[Histonet] RE: a Question of Ethics

TERRI BRAUD terribraud <@t> msn.com
Fri Aug 13 15:15:48 CDT 2004

I can certainly understand the frustration of working in new management 
position that does not offer the training and responsibilities to go with 
it. And while I support going over a manager's head when patient care is 
impacted, you also must ask yourself if the activity is being tolerated by 
the pathologist(s)? If so, then look for another job, because you MUST have 
the support of your medical staff.  Beyond that, I would encourage you to 
look for management training from outside sources, such as the program 
offered at the NSH convention, on-line courses in Quality Improvement and 
Laboratory Management, subscription to the Manager's edition of Advance, 
etc.  These will help give you the educational tools to get started, but 
they in no way will make you an effective leader. Speaking from 15 years of 
management experience, to be an effective leader you have to be out in 
front, not someone who just points the way. As for any job, this often means 
"paying dues" by performing "other" duties until you are accepted as part of 
the team. If this means you have to clean bathrooms or empty waste to show 
you are part of a team, then do it cheerfully for a time. If a team sees 
your willingness to perform the "nasty" tasks, then eventually they will be 
more willing to take on those tasks, and others, to free your time for 
management duties. Anyone can point to problems within any system, but the 
true leader is the one that offers concrete solutions and suggestions and is 
willing to go the extra miles to put them into place.  As we all know, 
Histology is a manual labor intensive process, prone to identity errors.  As 
a leader, you must provide your employees with a system that has enough 
system checks and double checks that limit their ability to make a mistake,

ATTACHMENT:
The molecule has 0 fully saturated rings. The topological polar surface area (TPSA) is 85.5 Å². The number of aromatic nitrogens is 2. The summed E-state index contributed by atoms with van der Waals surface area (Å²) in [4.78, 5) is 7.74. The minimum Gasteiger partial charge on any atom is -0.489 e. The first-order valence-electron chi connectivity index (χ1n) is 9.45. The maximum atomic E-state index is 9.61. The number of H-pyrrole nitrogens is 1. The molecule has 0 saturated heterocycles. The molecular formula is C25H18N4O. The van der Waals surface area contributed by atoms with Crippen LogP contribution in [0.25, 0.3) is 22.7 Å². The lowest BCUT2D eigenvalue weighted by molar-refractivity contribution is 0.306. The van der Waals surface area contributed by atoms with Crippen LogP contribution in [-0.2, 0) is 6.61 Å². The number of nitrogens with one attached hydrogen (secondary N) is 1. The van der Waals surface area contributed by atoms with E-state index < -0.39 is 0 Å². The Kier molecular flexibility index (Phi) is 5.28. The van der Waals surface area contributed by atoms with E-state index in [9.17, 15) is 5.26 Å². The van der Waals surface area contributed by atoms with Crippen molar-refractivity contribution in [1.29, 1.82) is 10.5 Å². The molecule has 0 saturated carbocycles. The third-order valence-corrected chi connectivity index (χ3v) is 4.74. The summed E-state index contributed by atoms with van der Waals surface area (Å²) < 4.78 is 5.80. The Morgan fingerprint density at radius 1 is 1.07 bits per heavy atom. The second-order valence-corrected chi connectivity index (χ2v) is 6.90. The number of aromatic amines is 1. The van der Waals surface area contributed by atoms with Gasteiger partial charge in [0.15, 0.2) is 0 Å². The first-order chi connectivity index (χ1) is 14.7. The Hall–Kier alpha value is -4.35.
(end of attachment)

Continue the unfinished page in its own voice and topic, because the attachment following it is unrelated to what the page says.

or catch it before it impacts patient care. Then, when mistakes are made, 
use a carefully constructed system to document and to review the system 
process. Maybe these "mistake-prone" employees have suffered the same 
frustrations that you have, even to the point of not caring anymore. Have 
they been given the tools, the training, the education needed to perform 
their jobs accurately and with positive feedback? If you, as a new manager, 
are not being helped, how much do you think is trickling down to their 
level? I would guess very little.  This lab may or may not be the place to 
learn to be a supervisor, but it sounds like a place that is "ripe" for the 
picking.  Anyone can step into a smooth running lab, but having the 
opportunity to make a real difference in a poorly functioning lab is not as 
easy.  Laboratory administrators often come from a clinical background with 
very little AP experience and usually welcome the Histology Supervisor that 
comes in with fresh ideas to improve a lab's performance. Study process 
improvement. Offer well thought out, budget neutral suggestions for process 
improvement. And remember, being a supervisor means that your most important 
skill should be in "people management".  This means coming up with ways to 
inspire and empower your employees to do a better job! Good luck with your 
quest, where ever it takes you.
Terri L. Braud, HT(ASCP)
Surgical Pathology Manager
University of Virginia Health Systems
Charlottesville, VA 22908

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